Hanging by a Thread at The Moore Space

By Jose Diaz

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Hanging by a Thread features over 25 established, mid-career, and emerging artists devoted to the use of stitch and craft in contemporary art. This exhibition pays tribute to the 1998 exhibition Loose Threads, curated by Lisa Corrin at the Serpentine Gallery in London. The Miami curators draw parallels to Corrin’s exhibition by including artists from the Loose Threads roster such as Tracey Emin and Ghada Amer, and they take their thesis further a field by linking their works to a new generation of young artists born in the 70s and 80s who actively embrace craft techniques. Hanging by a Thread investigates the continuing development of the hand-stitched in contemporary art. 

Corrin selected artists for Loose Threads who have used thread to collapse boundaries between painting, sculpture and drawing, word and image, computer-generated and handmade, masculine and feminine, high art and craft.? Hanging by a Thread is a group show featuring works by artists who further evolve and elaborate the boundaries mentioned by Corrin. They utilize all possible fiber media, from fabric, yarn, felt, papier maché, collage, and quilting, to tapestry, sculpture, stitch paintings and drawings, knitted works and several site-specific installations. Many of the artworks fulfill traditional prerequisites of craft: to be three-dimensional, tactile, handmade, and functional, while others are outright craft objects of luxury, non-functional objects with a purely aesthetic motivation.

Hanging by a Thread explores the current status of craft processes in use by artists today by bringing them to the forefront, and making a case for craft’s revisited importance in contemporary art. 

The diverse works in Hanging by a Thread are varied and eccentric, but united by a common impulse. The art in this exhibition is not hermetically sealed in theory; instead it uses the language of lived experience to communicate, to inform, to tell stories, to create scenarios, and conjure imagined worlds. This exhibition seizes the opportunity to assess the myriad of creative appropriations of manual skill and handcraft, which have appeared on the scene since 1998. 

While Corrin focused on the fundamental facts of thread, referring to an unraveling of the conventional canvas, justifying the existence of thread-based art in 1998, the artists in Hanging by a Thread have gleefully assimilated all manner of stitchery, with patent disregard for an art historical canon. The abject and the debased co-exist with the child-like and the frivolous. References abound to toiles and tapestry as well as to the lowly stuffed animal. The subversion that Corrin put her finger on six years ago has germinated and sprouted at a rapid pace. Earlier works which relied on feminist theory or anti-Greenbergian notions to bolster them critically, are replaced by works in which pure beauty, nostalgia for counter-culture fashion and agitated decoration speak to an art audience obsessed with camp, the mock-naïve, and soft-porn.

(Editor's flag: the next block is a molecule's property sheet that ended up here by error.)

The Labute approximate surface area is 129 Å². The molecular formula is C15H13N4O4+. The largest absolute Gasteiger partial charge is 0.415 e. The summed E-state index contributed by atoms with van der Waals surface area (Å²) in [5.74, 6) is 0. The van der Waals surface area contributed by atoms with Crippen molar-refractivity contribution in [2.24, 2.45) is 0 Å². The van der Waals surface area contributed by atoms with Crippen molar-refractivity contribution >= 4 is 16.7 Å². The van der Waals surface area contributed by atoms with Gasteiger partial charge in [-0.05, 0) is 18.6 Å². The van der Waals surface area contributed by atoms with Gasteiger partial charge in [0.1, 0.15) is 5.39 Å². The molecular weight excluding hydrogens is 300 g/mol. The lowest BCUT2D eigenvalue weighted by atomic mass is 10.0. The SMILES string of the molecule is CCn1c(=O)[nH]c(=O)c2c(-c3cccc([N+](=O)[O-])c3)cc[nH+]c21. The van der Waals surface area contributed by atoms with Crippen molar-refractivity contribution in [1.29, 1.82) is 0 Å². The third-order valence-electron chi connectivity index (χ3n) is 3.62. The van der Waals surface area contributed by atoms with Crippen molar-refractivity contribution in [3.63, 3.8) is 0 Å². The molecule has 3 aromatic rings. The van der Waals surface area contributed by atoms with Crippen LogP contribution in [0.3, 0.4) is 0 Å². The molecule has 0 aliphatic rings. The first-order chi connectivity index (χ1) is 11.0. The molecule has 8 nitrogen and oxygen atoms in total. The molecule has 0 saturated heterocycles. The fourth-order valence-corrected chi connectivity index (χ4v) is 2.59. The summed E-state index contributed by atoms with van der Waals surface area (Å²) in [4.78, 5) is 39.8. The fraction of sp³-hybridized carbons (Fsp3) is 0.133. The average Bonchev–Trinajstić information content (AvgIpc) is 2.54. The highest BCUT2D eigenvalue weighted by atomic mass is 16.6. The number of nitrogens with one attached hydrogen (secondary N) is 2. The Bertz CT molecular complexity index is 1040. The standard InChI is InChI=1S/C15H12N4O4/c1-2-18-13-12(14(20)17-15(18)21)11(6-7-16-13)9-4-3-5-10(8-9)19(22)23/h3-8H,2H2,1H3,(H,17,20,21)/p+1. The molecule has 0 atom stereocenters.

Corrin very presciently drew a parallel between the world-wide-web and the art of weaving, explicitly matching the network of data that is the internet with the warp and weft of a weaver’s loom. Thread is no less meaningful than the paintbrush, (think how loaded are the expressionist drip, the handprint, the artist’s mark), but as a tactile and a textual element in its own right, invested with its own dense meaning.

In this age of digital and cyber-technology, the allure of the hand-made is even more radical for a second generation of crafters.  As multi-national retail chains brainwash consumers who idolize and covet the uniformity of recognizable brands, young artists have revived the cult of personality. The customization of the 60s counter culture movement embroidered, patched, frayed, dyed and otherwise converted over the counter garments into the florid tribal costume of the day.  Every radical movement needs a flag, a banner constructed of cloth and thread, which symbolizes the new order. 

With Loose Threads, Corrin identified pioneers who took the first steps away from postmodernist art traditions. Hanging by a Thread continues this exploration with artists who have taken craft further a field: obliterating boundaries, dropping stitches, threatening to fall completely off the matrix, off the web, off the loom.

From Sept 8th through  Oct 22nd, 2005

The Moore Space
4040 NE 2nd Ave, 2nd floor, Miami Design District
305-438-1163
www.themoorespace.org

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